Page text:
The Routeburn Track

The Routeburn Track

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The Routeburn Track

The Routeburn Track is one of the Great Walks in New Zealand. I tramped (tramping is the local word for hiking) most of it from 20 to 22 January 2007, starting from the eastern trailhead in Mount Aspiring National Park. After a big detour, I finally finished at The Divide on the 26th, in Fiordland National Park, and I have to admit it was great indeed. It would have been even greater if the weather had cooperated: it was rather foggy, so I missed out on some of the views. However, the fog gave the whole walk a very special atmosphere. Made me feel like a hobbit on a quest.

The view near Harris Saddle
The view near Harris Saddle
Lake Harris
Hobbit feelings
By the way, the Routeburn Track is not a circuit, which creates an interesting logistical challenge, especially if you are considering tramping it in one day. Fortunately, there are some private companies that provide transport to and from the trailheads. You should book in advance and show up on time after your walk. I didn't do that - booking in advance that is - because I wanted to be flexible as when I would arrive at the other end, but when I eventually got to the other end, I had no trouble getting a seat in one of the passing busses anyway. I don't know if that's normal, or if I was lucky.

Enjoy the pictures!

Great Walks

Frankly, the whole idea of Great Walks is a marketing concept. I don't mean that in a derogatory way, just making an observation. Granted, the two Great Walks that I tramped are great indeed, and the few others I considered and hence read about certainly appear to be so as well, but there are many more outstanding walks that do not have this accolade, for various reasons. A case in point is my favorite tramp, the Cascade Saddle route, which, officially, is not a Great Walk. More on that later.

The first consequence of being designated a Great Walk is that it brings more trampers (the marketing works) than on other tramps. Quite a lot more in fact. That's both a good and not so good thing, I suppose. Good, because it attracts people who otherwise wouldn't be out there in the first place, and many of them will get an unforgettable experience. Not so good because more people unavoidably means red tape. Generally, I don't like that, but in this case I understand and agree with it.

In the tramping season, a reservation system is in place to avoid overcrowding. You have to book your spots in the huts or on the designated campgrounds in advance. Wild camping along the tracks themselves is not allowed, altough on most tramps, you are allowed to camp wild if you go far enough away from the track. For the Routeburn Track, 500m is officially far enough. Some walks are booked out a long time in advance, but you can get lucky if someone else bails out (and notifies the officials). If you're really strong, you could actually tramp it in one day, in which case you don't need a reservation. On the plus side, all these fellow trampers mean you won't be alone out there. There is safety in numbers.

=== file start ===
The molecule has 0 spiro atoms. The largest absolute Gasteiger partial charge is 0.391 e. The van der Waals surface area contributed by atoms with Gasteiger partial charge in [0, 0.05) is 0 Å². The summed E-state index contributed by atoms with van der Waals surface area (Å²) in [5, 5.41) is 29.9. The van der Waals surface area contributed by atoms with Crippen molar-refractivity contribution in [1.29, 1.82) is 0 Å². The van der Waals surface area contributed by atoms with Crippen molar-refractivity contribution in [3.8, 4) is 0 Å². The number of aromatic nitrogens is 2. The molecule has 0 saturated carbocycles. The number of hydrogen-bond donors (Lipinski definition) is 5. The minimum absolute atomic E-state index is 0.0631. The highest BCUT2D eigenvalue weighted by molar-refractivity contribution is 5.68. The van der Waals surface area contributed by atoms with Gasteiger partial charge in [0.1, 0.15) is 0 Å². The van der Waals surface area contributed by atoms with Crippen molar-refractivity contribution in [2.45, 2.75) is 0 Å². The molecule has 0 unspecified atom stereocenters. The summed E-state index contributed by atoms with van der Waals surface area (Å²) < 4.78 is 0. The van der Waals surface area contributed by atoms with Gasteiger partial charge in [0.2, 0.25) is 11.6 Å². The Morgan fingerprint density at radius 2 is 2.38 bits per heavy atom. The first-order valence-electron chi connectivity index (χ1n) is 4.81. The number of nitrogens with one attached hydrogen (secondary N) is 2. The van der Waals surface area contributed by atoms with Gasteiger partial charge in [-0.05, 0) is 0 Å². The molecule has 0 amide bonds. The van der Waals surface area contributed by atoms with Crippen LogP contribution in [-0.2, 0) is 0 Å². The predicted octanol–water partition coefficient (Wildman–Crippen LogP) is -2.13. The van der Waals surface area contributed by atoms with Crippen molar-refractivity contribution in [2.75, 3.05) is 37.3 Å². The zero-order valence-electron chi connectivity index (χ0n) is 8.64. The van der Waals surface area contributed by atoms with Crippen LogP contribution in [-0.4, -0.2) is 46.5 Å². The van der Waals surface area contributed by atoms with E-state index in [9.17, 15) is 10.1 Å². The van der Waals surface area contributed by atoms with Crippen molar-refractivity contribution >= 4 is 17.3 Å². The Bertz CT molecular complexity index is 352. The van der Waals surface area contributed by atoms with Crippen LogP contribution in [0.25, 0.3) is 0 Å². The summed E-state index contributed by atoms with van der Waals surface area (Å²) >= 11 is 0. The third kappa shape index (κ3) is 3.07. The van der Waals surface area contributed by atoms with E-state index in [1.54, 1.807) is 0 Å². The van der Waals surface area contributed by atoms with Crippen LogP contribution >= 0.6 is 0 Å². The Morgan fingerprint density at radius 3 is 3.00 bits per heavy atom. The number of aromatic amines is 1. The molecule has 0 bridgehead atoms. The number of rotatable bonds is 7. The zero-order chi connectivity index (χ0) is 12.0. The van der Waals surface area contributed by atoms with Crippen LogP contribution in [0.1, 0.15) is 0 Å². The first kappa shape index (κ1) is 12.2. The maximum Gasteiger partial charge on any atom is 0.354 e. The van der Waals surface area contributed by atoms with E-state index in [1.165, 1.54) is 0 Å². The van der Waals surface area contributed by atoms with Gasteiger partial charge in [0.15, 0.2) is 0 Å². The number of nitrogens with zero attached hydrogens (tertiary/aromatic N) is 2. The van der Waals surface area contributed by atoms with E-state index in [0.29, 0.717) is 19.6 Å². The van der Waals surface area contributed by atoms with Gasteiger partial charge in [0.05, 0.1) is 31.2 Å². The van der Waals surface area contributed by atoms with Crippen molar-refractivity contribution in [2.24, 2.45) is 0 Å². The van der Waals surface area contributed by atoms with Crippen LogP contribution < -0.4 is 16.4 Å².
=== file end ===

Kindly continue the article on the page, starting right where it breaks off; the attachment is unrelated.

Dart Glacier
Dart Glacier near Cascade Saddle
The tracks are very well maintained and sign posted. None of them are really hard, because the Great Walks are aimed at reasonably fit people, not necessarily burdoned with experience (which is why the Cascade Saddle route will never be a Great Walk). With only a short route description, it's still easy to follow the route. That said, if you do get off track and lack a good sense of direction, a map and the knowledge how to use it can be a life saver. There is an awful lot of wilderness out there to get lost in.

In the tramping season, the huts on the Great Walks have wardens, and the stoves have gas. The huts also have mattresses, drinking water and toilet facilities. With all these amenities, you can travel really light. In addition to the usual gear for a day tramp - which, in New Zealand, always includes being prepared for a sudden onslaught of really cold and wet weather - you'll need a sleeping bag, tooth brush, kitchenware, more food and you're set. Probably you'll also want a change of clothes.


Approaching McKellar Saddle
Approaching McKellar Saddle on the Caples Track

The detour

After reaching the end of the Routeburn Track, I stayed at McKellar Hut and then continued on the Caples Track.


The New Zealand Department of Conservation, or DOC for short, does a great job in preserving the outdoors. And for all oudoor enthousiasts, their site has an enormous wealth of information, including many route descriptions.

The official DOC description of the Routeburn Track explains everything you need to know.


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